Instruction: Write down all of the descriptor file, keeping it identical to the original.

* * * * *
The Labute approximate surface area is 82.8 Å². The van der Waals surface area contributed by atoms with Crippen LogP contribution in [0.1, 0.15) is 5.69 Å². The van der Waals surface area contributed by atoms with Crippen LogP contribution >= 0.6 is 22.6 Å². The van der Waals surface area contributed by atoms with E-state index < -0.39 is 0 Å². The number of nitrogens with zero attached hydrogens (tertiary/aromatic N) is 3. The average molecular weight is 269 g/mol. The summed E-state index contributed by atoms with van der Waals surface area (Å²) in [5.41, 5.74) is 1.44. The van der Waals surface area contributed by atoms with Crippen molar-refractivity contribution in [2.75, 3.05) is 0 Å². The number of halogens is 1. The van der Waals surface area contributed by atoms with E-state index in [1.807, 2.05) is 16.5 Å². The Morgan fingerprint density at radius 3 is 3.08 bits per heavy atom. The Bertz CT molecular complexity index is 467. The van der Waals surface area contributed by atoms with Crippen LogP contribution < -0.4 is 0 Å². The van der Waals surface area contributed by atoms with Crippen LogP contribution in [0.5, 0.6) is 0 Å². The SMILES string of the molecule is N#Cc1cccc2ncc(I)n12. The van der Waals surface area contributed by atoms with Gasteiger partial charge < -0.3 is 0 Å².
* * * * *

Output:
The Labute approximate surface area is 82.8 Å². The van der Waals surface area contributed by atoms with Crippen LogP contribution in [0.1, 0.15) is 5.69 Å². The van der Waals surface area contributed by atoms with Crippen LogP contribution >= 0.6 is 22.6 Å². The van der Waals surface area contributed by atoms with E-state index < -0.39 is 0 Å². The number of nitrogens with zero attached hydrogens (tertiary/aromatic N) is 3. The average molecular weight is 269 g/mol. The summed E-state index contributed by atoms with van der Waals surface area (Å²) in [5.41, 5.74) is 1.44. The van der Waals surface area contributed by atoms with Crippen molar-refractivity contribution in [2.75, 3.05) is 0 Å². The number of halogens is 1. The van der Waals surface area contributed by atoms with E-state index in [1.807, 2.05) is 16.5 Å². The Morgan fingerprint density at radius 3 is 3.08 bits per heavy atom. The Bertz CT molecular complexity index is 467. The van der Waals surface area contributed by atoms with Crippen LogP contribution < -0.4 is 0 Å². The van der Waals surface area contributed by atoms with Crippen LogP contribution in [0.5, 0.6) is 0 Å². The SMILES string of the molecule is N#Cc1cccc2ncc(I)n12. The van der Waals surface area contributed by atoms with Gasteiger partial charge < -0.3 is 0 Å².